Most of us have at least on one occasion recognized the truth in the lyrics to Joni Mitchell’s Big Yellow Taxi. A senior executive with a construction equipment company recent did so as he described his company’s retrospective assessment of a decision relating to a key supplier:
“We had worked with [that key supplier] for many years, dating back to before I joined the company, and it was always a good relationship. But a couple of years ago, we were approached by a Chinese supplier with a very attractive proposition. They offered a product that seemed in all ways about identical to what we were buying from this supplier, at a most attractive price point.
“We did our due diligence. The Chinese supplier was a real company, not one of those outfits you hear about with no walls to the factory and interchangeable signs depending on who was visiting that day. Their product samples met all of our tests. Our only real issue was logistics, and for the price they were offering, we were easily able to come up with some workarounds. So we made the decision to switch.
“It’s taken us a few years, but we’ve now come to realize that we ‘didn’t know what we had till it was gone’. The Chinese company has met our expectations with respect to their product and their pricing. That’s not the problem. It’s just that our former supplier was important to us in so many ways that really weren’t connected to the actual product itself. This supplier just can’t substitute in those other ways, and while it’s hard to do a dollars-and-cents calculation, I suspect we lost more than we gained from the lower prices we’re paying for this product.”
This company’s lament is a familiar one, particularly in recent years with the combination of the pressure firms have felt during the recent recession to find ways to cut costs and with the increasingly frequent presence of Chinese Second Mouse firms offering almost-as-good products at a great price point. More and more firms are seeing options to save money without compromising on product features or quality by switching away from long-term suppliers. And many are choosing to do so.
What is often missing in these supplier comparisons are the intangibles embedded in such long-term relationships, ones that aren’t captured by head-to-head comparisons of physical products and prices. Almost every supplier with whom I’ve spoken can describe such contributions and the customers that have benefitted from them. Even more significantly, almost every customer that I’ve ever interviewed can provide multiple examples of “supplier success stories”, many of which involve contributions that aren’t embedded in the products they buy from those suppliers. Those truths motivate the question “Why all too often are such contributions ignored when firms consider options involving switching suppliers?”
The executive that provided the case study provided earlier offered his own thoughts on why it happened in his firm, citing factors that I’ve seen in many other circumstances:
“First, it was probably the case that the insights about the contributions made by [the former supplier] were best known to people in our firm that weren’t directly involved in the evaluation. You can say ‘shame on us’, and that’s true, but even after the fact, it took some time for us to begin to understand what we were missing. For example, that supplier’s contribution to our product development processes didn’t surface until we were into the next cycle, a full year after we had made the switch.
“Second, there is always the challenge of deciding who ‘talks the talk’ and who truly ‘walks the walk’. Every supplier is willing to say how valuable they are, how much they contribute. But it’s only a few that do so. It turned out that [the former supplier] was one of the ones that did so. We just didn’t recognize that at the time."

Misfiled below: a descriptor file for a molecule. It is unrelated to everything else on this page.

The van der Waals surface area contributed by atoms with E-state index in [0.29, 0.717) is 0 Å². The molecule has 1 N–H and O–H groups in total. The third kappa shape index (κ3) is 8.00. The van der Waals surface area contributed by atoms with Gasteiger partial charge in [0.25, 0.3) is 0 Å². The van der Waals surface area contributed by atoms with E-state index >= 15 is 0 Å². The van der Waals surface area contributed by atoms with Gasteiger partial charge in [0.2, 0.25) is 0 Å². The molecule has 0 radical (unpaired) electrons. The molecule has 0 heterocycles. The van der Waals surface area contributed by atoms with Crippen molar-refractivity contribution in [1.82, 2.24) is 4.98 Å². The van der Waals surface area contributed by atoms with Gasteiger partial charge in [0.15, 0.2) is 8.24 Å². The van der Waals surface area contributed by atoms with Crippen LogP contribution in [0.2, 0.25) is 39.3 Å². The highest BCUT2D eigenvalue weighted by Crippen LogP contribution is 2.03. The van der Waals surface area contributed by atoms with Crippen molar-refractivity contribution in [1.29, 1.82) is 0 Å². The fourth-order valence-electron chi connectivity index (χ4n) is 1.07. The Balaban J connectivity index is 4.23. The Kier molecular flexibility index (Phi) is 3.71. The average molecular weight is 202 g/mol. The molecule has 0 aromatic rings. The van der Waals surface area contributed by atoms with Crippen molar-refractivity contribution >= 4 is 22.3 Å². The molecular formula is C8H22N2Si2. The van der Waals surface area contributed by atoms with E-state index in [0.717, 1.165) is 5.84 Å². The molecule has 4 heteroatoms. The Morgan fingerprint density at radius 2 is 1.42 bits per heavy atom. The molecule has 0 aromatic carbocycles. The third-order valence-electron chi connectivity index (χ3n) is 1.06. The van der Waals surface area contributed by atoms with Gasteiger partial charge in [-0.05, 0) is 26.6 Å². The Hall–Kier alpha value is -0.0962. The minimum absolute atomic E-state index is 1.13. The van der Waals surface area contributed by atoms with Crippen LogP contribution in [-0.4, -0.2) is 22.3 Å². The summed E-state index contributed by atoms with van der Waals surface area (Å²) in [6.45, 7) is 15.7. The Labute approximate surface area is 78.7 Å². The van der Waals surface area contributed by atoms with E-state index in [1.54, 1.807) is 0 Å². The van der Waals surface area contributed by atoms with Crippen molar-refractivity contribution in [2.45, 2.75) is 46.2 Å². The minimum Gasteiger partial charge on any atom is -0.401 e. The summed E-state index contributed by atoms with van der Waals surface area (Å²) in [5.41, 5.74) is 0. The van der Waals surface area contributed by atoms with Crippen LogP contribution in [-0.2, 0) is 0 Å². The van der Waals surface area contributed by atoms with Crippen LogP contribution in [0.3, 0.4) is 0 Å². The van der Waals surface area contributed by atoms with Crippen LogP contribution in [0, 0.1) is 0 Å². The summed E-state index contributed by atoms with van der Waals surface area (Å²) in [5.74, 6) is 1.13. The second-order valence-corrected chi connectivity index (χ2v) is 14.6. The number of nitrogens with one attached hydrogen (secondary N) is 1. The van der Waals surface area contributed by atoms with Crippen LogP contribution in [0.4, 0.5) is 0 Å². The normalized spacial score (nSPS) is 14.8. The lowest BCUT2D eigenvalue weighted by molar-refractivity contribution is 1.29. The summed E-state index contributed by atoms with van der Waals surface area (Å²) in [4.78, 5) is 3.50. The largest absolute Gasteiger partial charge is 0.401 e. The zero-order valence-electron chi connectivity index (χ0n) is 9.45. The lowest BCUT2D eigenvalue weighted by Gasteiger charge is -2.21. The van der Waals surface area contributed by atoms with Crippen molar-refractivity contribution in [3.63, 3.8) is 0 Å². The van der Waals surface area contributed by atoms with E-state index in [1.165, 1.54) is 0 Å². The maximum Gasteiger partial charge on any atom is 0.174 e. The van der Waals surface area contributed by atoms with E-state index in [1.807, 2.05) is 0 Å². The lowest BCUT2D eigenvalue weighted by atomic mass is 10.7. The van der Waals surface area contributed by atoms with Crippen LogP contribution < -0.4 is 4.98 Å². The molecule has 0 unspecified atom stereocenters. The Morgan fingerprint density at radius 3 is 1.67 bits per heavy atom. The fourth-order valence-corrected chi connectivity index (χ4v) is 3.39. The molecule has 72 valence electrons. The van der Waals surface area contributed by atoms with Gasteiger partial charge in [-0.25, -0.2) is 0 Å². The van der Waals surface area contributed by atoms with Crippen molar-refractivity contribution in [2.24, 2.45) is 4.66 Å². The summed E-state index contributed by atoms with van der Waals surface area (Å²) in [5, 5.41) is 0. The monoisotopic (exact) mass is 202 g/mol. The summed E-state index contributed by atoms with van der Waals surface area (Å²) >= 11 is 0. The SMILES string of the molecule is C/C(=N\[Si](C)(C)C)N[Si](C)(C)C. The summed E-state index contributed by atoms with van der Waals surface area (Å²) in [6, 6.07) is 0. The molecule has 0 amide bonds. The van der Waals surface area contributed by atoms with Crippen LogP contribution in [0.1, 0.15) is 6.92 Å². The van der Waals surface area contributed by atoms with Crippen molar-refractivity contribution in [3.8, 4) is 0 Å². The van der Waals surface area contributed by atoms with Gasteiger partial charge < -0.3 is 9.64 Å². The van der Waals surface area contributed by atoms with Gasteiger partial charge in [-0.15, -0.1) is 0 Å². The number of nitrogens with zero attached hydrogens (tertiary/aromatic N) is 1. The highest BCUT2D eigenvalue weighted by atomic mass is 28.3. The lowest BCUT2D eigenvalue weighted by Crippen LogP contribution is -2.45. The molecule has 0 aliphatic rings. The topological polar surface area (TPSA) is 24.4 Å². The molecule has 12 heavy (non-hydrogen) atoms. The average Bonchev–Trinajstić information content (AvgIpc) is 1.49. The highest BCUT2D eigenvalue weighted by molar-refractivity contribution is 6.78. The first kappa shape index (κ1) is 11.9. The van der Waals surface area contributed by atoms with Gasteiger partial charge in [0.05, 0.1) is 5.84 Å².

Intangible contributions that go beyond the physical product are in fact real and are important sources of value creation for the firms that get them from their suppliers, but they are elusive to spot. In the following section, some questions are suggested that can enable a firm to evaluate whether a supplier is in fact one of the ones that “walks the walk” in terms of bringing such contributions to the table.
Identifying Suppliers That Provide Intangible Contributions
Over the years, I’ve had the opportunity to discuss supplier contributions with literally thousands of business firms spanning numerous vertical markets. In those discussions, I’ve heard great supplier success stories told by these firms, spotlighting ways in which suppliers made a meaningful difference. I’ve had long discussions about the good, the bad, and the ugly sides of supplier relationships. I’ve heard about supplier relationships that failed and about ones that steadily progressed to higher and higher levels, reaching strategic levels involving “win-win” collaboration. A substantial number of those discussions involved intangible contributions, and, from analyzing the nature of those contributions, certain common characteristics emerge. Those common characteristics provide some tests that firms can use to determine if specific suppliers are in fact making important intangible contributions, ones that they don’t want to recognize what they had only after they were gone. Three of the most important such tests are described in this section.
The first test involves the question “Does this supplier contribute to processes and activities that are adjacent to or otherwise linked to the products they supply?” For almost every firm, the products that they buy from suppliers impact on numerous processes and activities. There are obvious connections – whether the product simplifies manufacturing or complicates it, whether the supplier’s product is the source of warranty problems or not, whether the product is easily integrated with other ingredients in the final product, etc. And there are less obvious connections – whether this supplier contributes to new product development or complicates that process, whether this supplier helps to meet regulatory challenges or not, whether this supplier and its products facilitate the changes that are needed to move into new geographic markets, new vertical markets, or new points along the good-better-best spectrum or not, etc.